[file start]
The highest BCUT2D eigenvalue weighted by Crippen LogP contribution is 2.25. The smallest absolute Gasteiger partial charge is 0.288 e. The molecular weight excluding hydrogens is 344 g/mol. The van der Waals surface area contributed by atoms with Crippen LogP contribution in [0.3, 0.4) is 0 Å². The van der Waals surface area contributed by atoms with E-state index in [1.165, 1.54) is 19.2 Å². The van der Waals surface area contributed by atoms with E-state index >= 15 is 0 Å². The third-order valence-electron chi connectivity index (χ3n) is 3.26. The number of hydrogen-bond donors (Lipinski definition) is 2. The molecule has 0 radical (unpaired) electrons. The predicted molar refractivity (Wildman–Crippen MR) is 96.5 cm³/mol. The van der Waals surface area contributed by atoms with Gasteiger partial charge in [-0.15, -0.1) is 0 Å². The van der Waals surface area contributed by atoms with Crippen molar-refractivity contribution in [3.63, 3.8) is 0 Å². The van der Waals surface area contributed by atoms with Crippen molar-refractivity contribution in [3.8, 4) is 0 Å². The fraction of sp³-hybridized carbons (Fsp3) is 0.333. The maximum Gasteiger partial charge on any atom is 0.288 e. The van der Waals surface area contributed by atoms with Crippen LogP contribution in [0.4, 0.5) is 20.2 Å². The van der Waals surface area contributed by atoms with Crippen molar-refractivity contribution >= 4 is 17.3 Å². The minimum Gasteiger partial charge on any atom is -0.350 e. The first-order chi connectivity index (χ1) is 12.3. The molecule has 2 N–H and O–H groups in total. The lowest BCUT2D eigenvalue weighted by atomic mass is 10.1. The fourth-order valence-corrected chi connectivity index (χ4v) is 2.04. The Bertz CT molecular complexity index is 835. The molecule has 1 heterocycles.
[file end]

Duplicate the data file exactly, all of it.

The highest BCUT2D eigenvalue weighted by Crippen LogP contribution is 2.25. The smallest absolute Gasteiger partial charge is 0.288 e. The molecular weight excluding hydrogens is 344 g/mol. The van der Waals surface area contributed by atoms with Crippen LogP contribution in [0.3, 0.4) is 0 Å². The van der Waals surface area contributed by atoms with E-state index in [1.165, 1.54) is 19.2 Å². The van der Waals surface area contributed by atoms with E-state index >= 15 is 0 Å². The third-order valence-electron chi connectivity index (χ3n) is 3.26. The number of hydrogen-bond donors (Lipinski definition) is 2. The molecule has 0 radical (unpaired) electrons. The predicted molar refractivity (Wildman–Crippen MR) is 96.5 cm³/mol. The van der Waals surface area contributed by atoms with Gasteiger partial charge in [-0.15, -0.1) is 0 Å². The van der Waals surface area contributed by atoms with Crippen molar-refractivity contribution in [3.63, 3.8) is 0 Å². The van der Waals surface area contributed by atoms with Crippen molar-refractivity contribution in [3.8, 4) is 0 Å². The fraction of sp³-hybridized carbons (Fsp3) is 0.333. The maximum Gasteiger partial charge on any atom is 0.288 e. The van der Waals surface area contributed by atoms with Crippen LogP contribution in [0.4, 0.5) is 20.2 Å². The van der Waals surface area contributed by atoms with Crippen molar-refractivity contribution >= 4 is 17.3 Å². The minimum Gasteiger partial charge on any atom is -0.350 e. The first-order chi connectivity index (χ1) is 12.3. The molecule has 2 N–H and O–H groups in total. The lowest BCUT2D eigenvalue weighted by atomic mass is 10.1. The fourth-order valence-corrected chi connectivity index (χ4v) is 2.04. The Bertz CT molecular complexity index is 835. The molecule has 1 heterocycles.